The Italian physicist Enrico Fermi (1901 – 1954) created the first nuclear reactor, worked on the Manhattan project, and is one of only 16 scientists in history to have an element named in his honour. It’s fair to say that he’s a big deal in science circles.
One of the many things for which Fermi is famous came about as a seemingly simple question, raised during a conversation with colleagues. It went like this: According to the Drake Equation, the universe should be teeming with intelligent life. The numbers certainly seem to say so. Fermi is credited with asking the question. “OK, if there are so many species out there…where are they?”
This question, known now as Fermi’s Paradox, is a good one. Since there are billions of stars in the galaxy, there is a high probability (now proven by NASA) that some of them will have Earth-like planets. The laws of probability argue that some of those should develop intelligent life. Some may go on to develop interstellar travel in some form. The Milky Way galaxy could in theory be completely traversed in a few million years. So, again… where are they?
Disregarding science fiction instant travel scenarios like Stargates and transporters, we have yet to go beyond theory ourselves. For all we know, our theoretical space travel options may never pan out. They could prove to be scientific dead ends, impractical to achieve in the real world, or as way off the mark as geocentricism and alchemy.
But that may not be the only reason we haven’t met our neighbours. Let’s assume that the universe really is teeming with intelligent life, and ask the same question: Where are they?
This planet on which we live is fairly young, cosmically speaking. Allegedly intelligent life (that’s us, by the way) formed a few seconds ago, in the scheme of things. We went from caveman to spaceman in the blink of an eye.
Before cars, trains, rockets and ships, we had feet and, when we grew clever enough to think of it, horses. Exploding across the face of the planet, we hairy mammals went forth and multiplied. It’s what we do. We did it on every major land mass pretty much simultaneously. There are some thing we do really well.
I am from England. My pre-Roman ancestors wandered around in animal skins and howled at the moon (some still do). For them, there was only day and night and food and sleep and death. And when they reached the shore of the sea, the English Channel, they stopped. That water was an insurmountable barrier. Just like space.
From the famous White Cliffs of Dover in England, it is possible, on a clear day, to see the coast of France. There is no way for a caveman to ever reach that shore. It may as well be the moon.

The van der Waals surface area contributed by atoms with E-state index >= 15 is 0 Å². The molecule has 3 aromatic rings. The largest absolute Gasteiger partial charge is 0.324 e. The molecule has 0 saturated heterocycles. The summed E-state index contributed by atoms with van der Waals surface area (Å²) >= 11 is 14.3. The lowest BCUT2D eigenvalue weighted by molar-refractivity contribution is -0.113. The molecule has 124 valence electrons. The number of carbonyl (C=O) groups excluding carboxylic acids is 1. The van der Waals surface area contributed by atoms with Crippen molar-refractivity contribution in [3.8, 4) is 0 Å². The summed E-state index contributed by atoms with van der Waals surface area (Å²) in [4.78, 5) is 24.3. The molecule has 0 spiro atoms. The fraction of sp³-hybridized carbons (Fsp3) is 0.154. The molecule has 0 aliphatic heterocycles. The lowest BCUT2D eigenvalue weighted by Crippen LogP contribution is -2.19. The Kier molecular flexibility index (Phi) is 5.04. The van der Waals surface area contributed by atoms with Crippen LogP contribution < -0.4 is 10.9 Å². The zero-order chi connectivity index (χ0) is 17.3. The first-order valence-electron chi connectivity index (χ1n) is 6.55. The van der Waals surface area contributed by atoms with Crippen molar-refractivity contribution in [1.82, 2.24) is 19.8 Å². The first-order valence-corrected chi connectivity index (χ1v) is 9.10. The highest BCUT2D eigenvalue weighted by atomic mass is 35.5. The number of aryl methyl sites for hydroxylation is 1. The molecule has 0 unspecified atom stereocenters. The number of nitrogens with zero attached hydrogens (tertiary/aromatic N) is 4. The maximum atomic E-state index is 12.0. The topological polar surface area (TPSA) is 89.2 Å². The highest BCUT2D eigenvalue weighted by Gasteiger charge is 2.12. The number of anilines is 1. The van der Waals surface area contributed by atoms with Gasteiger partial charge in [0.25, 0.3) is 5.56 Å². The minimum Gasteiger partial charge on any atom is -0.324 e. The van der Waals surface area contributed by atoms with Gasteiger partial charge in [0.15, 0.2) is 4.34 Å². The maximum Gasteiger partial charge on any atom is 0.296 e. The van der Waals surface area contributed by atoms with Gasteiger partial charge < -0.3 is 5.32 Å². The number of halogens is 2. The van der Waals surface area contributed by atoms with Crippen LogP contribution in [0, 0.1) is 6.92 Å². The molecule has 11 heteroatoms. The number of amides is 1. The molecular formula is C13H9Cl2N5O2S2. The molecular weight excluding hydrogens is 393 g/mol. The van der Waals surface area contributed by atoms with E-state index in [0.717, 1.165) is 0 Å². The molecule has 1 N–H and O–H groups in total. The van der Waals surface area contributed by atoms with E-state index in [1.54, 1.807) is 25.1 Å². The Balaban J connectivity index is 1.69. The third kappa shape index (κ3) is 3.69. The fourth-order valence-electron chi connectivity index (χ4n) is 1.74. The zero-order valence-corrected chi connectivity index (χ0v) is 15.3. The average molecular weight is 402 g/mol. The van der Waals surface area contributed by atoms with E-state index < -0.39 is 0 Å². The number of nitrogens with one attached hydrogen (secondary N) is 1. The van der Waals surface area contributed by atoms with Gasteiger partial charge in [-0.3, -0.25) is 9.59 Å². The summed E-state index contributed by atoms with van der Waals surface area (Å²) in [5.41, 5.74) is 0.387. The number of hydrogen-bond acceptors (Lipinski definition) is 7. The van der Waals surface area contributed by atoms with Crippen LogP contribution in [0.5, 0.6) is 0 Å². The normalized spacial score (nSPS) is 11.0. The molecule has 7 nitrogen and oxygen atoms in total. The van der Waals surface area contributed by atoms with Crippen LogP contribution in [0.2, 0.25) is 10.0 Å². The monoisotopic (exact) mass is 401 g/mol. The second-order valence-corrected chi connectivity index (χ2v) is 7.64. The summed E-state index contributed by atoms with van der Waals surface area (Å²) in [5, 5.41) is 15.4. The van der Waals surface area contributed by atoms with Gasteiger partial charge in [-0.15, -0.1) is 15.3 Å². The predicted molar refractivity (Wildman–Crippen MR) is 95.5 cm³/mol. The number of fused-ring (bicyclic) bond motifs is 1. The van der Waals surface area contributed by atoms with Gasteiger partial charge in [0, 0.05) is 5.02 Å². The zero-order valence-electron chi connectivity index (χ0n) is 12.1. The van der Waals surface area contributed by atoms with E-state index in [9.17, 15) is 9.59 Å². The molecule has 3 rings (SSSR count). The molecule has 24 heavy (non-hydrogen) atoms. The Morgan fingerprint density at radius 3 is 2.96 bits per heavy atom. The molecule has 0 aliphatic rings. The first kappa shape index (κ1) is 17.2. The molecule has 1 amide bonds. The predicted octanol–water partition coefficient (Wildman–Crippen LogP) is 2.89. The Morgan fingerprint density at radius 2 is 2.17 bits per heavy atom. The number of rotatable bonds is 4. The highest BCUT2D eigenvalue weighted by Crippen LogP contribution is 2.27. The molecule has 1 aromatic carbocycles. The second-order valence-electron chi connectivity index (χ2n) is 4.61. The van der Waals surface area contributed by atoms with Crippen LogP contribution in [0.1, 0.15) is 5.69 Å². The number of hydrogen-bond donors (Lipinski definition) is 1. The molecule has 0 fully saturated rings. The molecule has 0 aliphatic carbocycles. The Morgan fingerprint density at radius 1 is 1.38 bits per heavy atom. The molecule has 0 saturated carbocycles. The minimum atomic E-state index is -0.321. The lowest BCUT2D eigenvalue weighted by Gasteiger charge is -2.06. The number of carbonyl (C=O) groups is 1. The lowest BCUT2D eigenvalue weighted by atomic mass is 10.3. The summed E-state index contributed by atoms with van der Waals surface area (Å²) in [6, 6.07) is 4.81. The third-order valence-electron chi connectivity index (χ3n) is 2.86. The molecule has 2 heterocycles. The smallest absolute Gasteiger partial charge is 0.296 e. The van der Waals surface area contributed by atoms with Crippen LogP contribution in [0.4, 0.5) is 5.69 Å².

On the other shore stands another caveman looking over to the cliffs of Dover. He can see it, but not reach it. Both are asking themselves the same question: What can I eat? Cavemen are notoriously practical. Neither can see the other. But my ancestor, while chewing berries, may pause to wonder. Is there life in France?
Or in England? That French caveman probably asked himself the same question. Both would be convinced they were alone in the universe. This same melancholy thought would occur to every caveman on every beach, in every country, across the face of the Earth. There may be countless civilizations out there having that thought as I type. They can see the other shore but think it empty. Now, there’s a thought, eh?
Throughout history explorers have ‘discovered’ new lands and cultures. When my ancestors reached France, they found other cavemen. Marco Polo, Magellan, Columbus. Every intrepid adventurer soon discovers that far away lands are, almost without exception, already populated. Life is like that. And I see no reason to think that this rule should end at the edge of the atmosphere of this small blue rock.
Just because we do not have visitors landing in our parks demanding to be taken to our leaders does not mean that they are not there. It does not mean they can’t see our planet. It doesn’t even mean that they aren’t watching I Love Lucy reruns. It may be that, like us, they just haven’t figured out yet how to cross that sea. This is a young galaxy. Life is young. Give it time.
NASA has identified many planets capable of supporting life as we know it, and finds more every day. We may have already seen the home planet of a real life civilization. We just don’t know it.
For all of our achievement and progress over the centuries, in many ways the human race remain cavemen. So here’s a parting thought.
We’re still on those cliffs looking across to France.
And, perhaps, some other cavemen are looking back.